This is how to end sex trafficking of South African women and girls

November 21, 2016 | Donor Direct Action


Dear friends,

CAPE TOWN, SOUTH AFRICA – As Executive Director of   Embrace Dignity, a partner of Donor Direct Action, I wanted to let you know that we have launched ‘Arise’, a new initiative with women who have exited prostitution. We have enough funding for the next few weeks, but need your urgent support to keep it going past next month.

Despite the progress made since ending apartheid and being one of the richest countries in Africa, South Africa remains one of the most unequal societies in the world. Poverty, unemployment and violence against women remain high. In this context, girls and women are extremely vulnerable to sex trafficking, yet there is almost no funding available to protect them. Nor is there financial support available for those trapped in the sex trade.


Arise is a key part of our work to support sex trade survivors who have exited prostitution. Some of these women have started small businesses of their own or taken up internships. Some are working to raise awareness of the harms of prostitution. Others have contributed to sexual and reproductive health, social and economic empowerment and anti-violence workshops and programs.

We are also working to fix the law on sex trafficking in South Africa. Women who have exited prostitution know that the best approach to achieving this is to decriminalize and support those selling sex, while criminalizing pimps, brothel-keepers and those who buy sex. Known as the ‘Nordic’ or ‘Equality’ Model, this set of laws and policies has been successful in Sweden, Iceland, Norway, France, Canada and the Republic of Ireland and is now gaining traction around the world.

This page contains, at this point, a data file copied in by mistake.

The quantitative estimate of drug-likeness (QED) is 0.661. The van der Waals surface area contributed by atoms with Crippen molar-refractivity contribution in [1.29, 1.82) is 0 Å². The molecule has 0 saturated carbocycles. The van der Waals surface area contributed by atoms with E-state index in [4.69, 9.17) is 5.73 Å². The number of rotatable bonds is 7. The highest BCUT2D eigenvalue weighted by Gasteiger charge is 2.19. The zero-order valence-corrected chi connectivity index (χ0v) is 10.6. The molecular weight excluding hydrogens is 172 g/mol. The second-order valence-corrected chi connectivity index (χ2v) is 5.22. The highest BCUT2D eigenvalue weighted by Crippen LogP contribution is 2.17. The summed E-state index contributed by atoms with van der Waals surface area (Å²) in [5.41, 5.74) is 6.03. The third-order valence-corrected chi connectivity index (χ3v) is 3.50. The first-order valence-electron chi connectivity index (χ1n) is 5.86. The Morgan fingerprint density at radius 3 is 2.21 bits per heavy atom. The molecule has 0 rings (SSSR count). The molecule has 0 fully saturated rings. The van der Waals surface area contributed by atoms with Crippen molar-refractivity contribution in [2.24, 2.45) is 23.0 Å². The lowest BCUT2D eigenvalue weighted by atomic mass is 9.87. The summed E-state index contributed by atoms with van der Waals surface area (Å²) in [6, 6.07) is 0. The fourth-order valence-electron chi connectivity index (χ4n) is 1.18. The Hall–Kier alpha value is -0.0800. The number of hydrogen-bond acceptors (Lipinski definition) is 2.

Please help Embrace Dignity and our coalition of sex trade survivors keep this initiative running long enough to ensure that South Africa is the first African country to enact the very best laws and policies on prostitution.

We are a small organization, so your donation could be the tipping point we need to collectively transform the futures of thousands of women and girls.


Thank you for your support,

Nozizwe Madlala-Routledge
Executive Director of Embrace Dignity

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